Best small cars for Motability

Small cars offer Motability users transport to get from A to B, but there's much more to our three picks

Some Motability users just want to get mobile, so a small car is all that's needed. There are plenty of city cars available on the Motability scheme, and the majority of these come with a nil advance payment deal.

Our picks for the best small cars on Motability offer the most practicality in the city car sector, with wide opening doors and space inside to carry everything you might need, although not necessarily all of it in the boot, so easy-folding back seats are also a highlight. These cars are easy on the wallet as well, with some of the lowest running costs of any cars on sale, and they're not afraid of venturing beyond city streets for longer runs on the motorway, either.

Our top three small cars for Motability customers are listed below… 

Kia Picanto

Whichever way you look at it, the Kia Picanto is one of the most affordable cars money can buy. That goes for everything from list price and insurance, to fuel and other consumables – even the brightly coloured option packs offer decent value.

There’s a choice of 1.0-litre three-cylinder or 1.2-litre four-cylinder petrol engines, though the smaller unit is very sluggish at higher speeds. 

There’s no three-door Picanto model and access via the wide-opening rear doors makes getting in and out of the back infinitely easier. There are two seating configurations; with the four-seat model offering improved emissions. The five-seat car is more versatile though, giving buyers the option of carrying an extra passenger if the need arises.

Kia has built a hard-earned reputation for reliability over the past two decades, cemented by a bold seven-year/100,000-mile warranty. In our 2020 Driver Power survey, the Picanto was voted Best city car, with customer feedback highlighting the Picanto’s cabin as a comfortable place to be, with good all-round visibility. Buyers were also happy with the user-friendliness of the physical controls and the functionality of the infotainment – including the sat-nav and smartphone connectivity.

Volkswagen up!

Volkswagen up! - front

The Volkswagen up! is more sophisticated than its size and looks suggest. It’s comfortable, feels stable on the road and is enjoyable to drive. It’s designed to work in town, but it's not overwhelmed by the occasional motorway trip, although the long gearing does make it labour a little.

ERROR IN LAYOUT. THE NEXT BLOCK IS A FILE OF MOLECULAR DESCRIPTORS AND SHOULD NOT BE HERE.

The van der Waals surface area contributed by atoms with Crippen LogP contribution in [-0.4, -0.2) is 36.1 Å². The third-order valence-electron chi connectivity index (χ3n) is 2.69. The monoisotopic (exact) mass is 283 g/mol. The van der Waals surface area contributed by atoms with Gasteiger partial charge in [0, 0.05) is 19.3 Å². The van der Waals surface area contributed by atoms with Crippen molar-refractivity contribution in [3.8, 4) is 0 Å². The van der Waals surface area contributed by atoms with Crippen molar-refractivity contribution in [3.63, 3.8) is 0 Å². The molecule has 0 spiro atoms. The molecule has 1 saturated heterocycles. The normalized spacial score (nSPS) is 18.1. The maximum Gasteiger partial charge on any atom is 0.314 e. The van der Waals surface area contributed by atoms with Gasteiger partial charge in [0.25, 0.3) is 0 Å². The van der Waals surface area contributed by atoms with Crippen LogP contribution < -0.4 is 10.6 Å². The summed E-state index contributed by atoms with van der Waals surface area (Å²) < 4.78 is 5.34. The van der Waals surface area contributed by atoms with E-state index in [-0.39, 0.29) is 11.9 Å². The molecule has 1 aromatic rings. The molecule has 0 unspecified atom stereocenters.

Volkswagen doesn’t offer a diesel engine with the up!, so all three and five-door versions come with a 1.0-litre three-cylinder petrol unit under the bonnet - unless you choose the electric e-up!. A five-speed manual gearbox is standard, but the GTI model benefits from an extra ratio.

The small size of the up! means it lends itself perfectly to navigating the narrow streets and tight car parks, so it fits the brief of a city car very well. The tight turning circle makes it particularly good for nipping in and out of traffic and it’s a doddle to park. 

There are numerous trim-levels available and VW has introduced some customisation upgrades, allowing buyers to choose from a variety of bold dashboard finishes that contrast with the body-coloured trim inserts on the doors.

While it isn’t as big inside as the Polo supermini, the up!'s versatile interior should prove practical enough. The comfortable, upright driving position and good all-round visibility make it very easy to pilot. 

Toyota Aygo

Toyota Aygo - Motion Rear

The Aygo is the Japanese city car that shares its running gear with the Citroen C1 and Peugeot 108. But while those two came with the option of a 1.2-litre engine until recently, the Aygo has only ever had a 1.0-litre three-cylinder petrol engine. It's a great little motor that loves to be revved and it has enough power to keep pace with city traffic. Add in super-light steering and controls, and this is a city car that's right at home being hustled around the urban jungle.

It doesn't look bad, either. The distinctive 'X' nose design is eye-catching when compared to the fussy looks of the C1 or 108, while a range of personalisation options, including contrast roof colours and even an opening canvas top, mean the Aygo can really stand out from the crowd.

Like our other picks, you'll have to choose between carrying passengers and luggage, while there are only two seatbelts in the back, making the Aygo a four-seater only. Still, there's plenty of multimedia connectivity up front, while the dinky dimensions mean it's a car that inspires confidence on the road.

Have you ever owned one of our best small cars for Motability? Give us your review in the comments section below...

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